• Serving adverts that are tailored to a user’s interests
  • Segmenting an audience for more precise advertising campaigns

These cookies can also be disabled, but it won’t stop adverts from appearing on websites – it just means the adverts will not be tailored to the user’s profile.

It is the latter of these cookies that is getting a bad rep, due to an increased awareness surrounding data protection and privacy. Think with Google report that searches for ‘online privacy’ grew by 50% globally in 2020 compared to the previous year, highlighting that internet users are taking more of an interest in what happens with their data when they’re online.

In general, cookies are harmless and enhance a user’s website experience. The issue is that third-party cookies may not be able to guarantee the protection and safety of a user’s data. One risk to privacy is the possibility that companies will sell the information they collect without users ever knowing, which is when the use of this data becomes unlawful, even if the data is only being used for advertising purposes.

With 72% of people stating they believe that everything they do on the internet is tracked and 81% saying the potential risks of using their data outweigh the benefits, Google Chrome and other browsers have committed to eliminating third-party cookies and building an internet with privacy at the forefront.

Google knew the shift to a cookieless future would have a huge impact on the advertising industry, so they created the Privacy Sandbox, which aimed to bring together internet-wide measures which would help create guidelines that digital advertising could abide by, to ensure a user’s privacy is kept intact.

Included in these guidelines is the FLoC (Federated Learning of Cohorts), which aims to gather users into ‘cohorts’ based on common browsing habits, and then target them with relevant adverts based on their interests.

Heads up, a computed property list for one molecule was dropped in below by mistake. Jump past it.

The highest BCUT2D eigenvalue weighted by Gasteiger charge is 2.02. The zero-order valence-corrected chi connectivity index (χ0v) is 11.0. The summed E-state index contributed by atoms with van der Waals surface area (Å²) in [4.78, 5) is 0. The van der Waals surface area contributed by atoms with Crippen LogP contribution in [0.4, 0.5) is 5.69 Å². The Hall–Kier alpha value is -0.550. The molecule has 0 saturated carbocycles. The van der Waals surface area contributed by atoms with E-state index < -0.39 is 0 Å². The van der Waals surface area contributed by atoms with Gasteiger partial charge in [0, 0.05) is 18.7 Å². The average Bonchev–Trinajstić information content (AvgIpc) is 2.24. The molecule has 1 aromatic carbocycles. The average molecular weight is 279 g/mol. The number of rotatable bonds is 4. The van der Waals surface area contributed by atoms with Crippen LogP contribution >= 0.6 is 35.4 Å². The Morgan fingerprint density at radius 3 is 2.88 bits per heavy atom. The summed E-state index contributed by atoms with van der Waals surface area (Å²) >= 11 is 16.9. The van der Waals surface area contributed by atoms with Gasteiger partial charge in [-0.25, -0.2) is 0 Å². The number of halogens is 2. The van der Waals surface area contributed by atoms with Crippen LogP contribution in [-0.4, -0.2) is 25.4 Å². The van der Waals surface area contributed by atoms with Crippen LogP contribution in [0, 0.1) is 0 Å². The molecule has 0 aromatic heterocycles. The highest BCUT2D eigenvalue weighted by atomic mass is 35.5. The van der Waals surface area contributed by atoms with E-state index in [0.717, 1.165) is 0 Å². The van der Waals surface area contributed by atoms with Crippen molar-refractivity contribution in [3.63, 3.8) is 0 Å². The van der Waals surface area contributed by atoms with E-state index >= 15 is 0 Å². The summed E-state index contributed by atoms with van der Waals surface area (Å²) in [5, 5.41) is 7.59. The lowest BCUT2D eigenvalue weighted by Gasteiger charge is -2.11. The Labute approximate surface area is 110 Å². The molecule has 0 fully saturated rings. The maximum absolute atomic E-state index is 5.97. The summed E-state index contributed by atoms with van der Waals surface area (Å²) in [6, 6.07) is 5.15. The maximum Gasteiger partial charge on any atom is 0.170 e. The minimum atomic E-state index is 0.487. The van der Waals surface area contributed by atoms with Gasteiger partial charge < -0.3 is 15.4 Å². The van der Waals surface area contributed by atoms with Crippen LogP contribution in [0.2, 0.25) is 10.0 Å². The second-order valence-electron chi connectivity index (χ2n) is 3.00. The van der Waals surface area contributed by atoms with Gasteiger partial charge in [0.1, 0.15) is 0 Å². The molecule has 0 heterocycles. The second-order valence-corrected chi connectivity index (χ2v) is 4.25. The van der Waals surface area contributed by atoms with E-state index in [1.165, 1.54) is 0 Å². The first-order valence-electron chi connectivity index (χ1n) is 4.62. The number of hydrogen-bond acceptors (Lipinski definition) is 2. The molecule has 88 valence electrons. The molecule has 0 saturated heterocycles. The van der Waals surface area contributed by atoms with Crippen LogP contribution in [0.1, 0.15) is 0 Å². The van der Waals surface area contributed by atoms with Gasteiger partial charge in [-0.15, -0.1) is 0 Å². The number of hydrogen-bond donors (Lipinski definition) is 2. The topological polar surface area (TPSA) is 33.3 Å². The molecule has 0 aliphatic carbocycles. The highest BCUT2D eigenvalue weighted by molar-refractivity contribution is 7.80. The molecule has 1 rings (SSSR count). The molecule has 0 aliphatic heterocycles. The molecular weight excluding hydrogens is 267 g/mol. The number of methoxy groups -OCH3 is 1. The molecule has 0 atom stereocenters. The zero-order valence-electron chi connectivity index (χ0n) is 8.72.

This way, the algorithm can combine large groups of users who share interests into groups and then target them with adverts, removing the need for individualised data.

Google also recommends strengthening first-party data, so how can that be achieved?


With the ever-increasing concerns surrounding the collection of personal data and its use, brands need to be transparent from the get-go. Long story short, brands need to be clear with how they are collecting personal data and how they plan to use it. This isn’t a legal obligation, but it will go a long way to building trust and relationships with their customers.

Collecting Data Directly

Instead of collecting data through third-party means, brands can investigate other data collection that deals directly with consumers – social media polls, satisfaction surveys and market research are just a few ways of getting a deeper understanding of your audience.

Onsite Privacy Policy

Having an up-to-date privacy policy is a must, being easily accessible on the website and laid out clearly and concisely. Within this, it should outline just what data is being captured on the website and how it is going to be used.

While providing this is essential to outline what you are going to do with the data, people should clearly be able to opt out of their data being gathered – this should be front and centre and should be quick and easy for the user to do.

Wrap Up

It’s a lot to get your head around, we know! Advertisers should be keeping a close eye on how things develop with data collection and making contingency plans for 2023. But it’s far from doom and gloom. Too many companies have been profiting from harvesting data, so the force change to buy real ads from real people can only be a positive thing. Rather than broadly targeted ‘throw enough mud and some will stick’ ads, tailored advertising will likely become much more sophisticated and relevant to a user’s actual search preferences.

If you’ve got any concerns about the cookieless future, feel free to get in touch for a chat!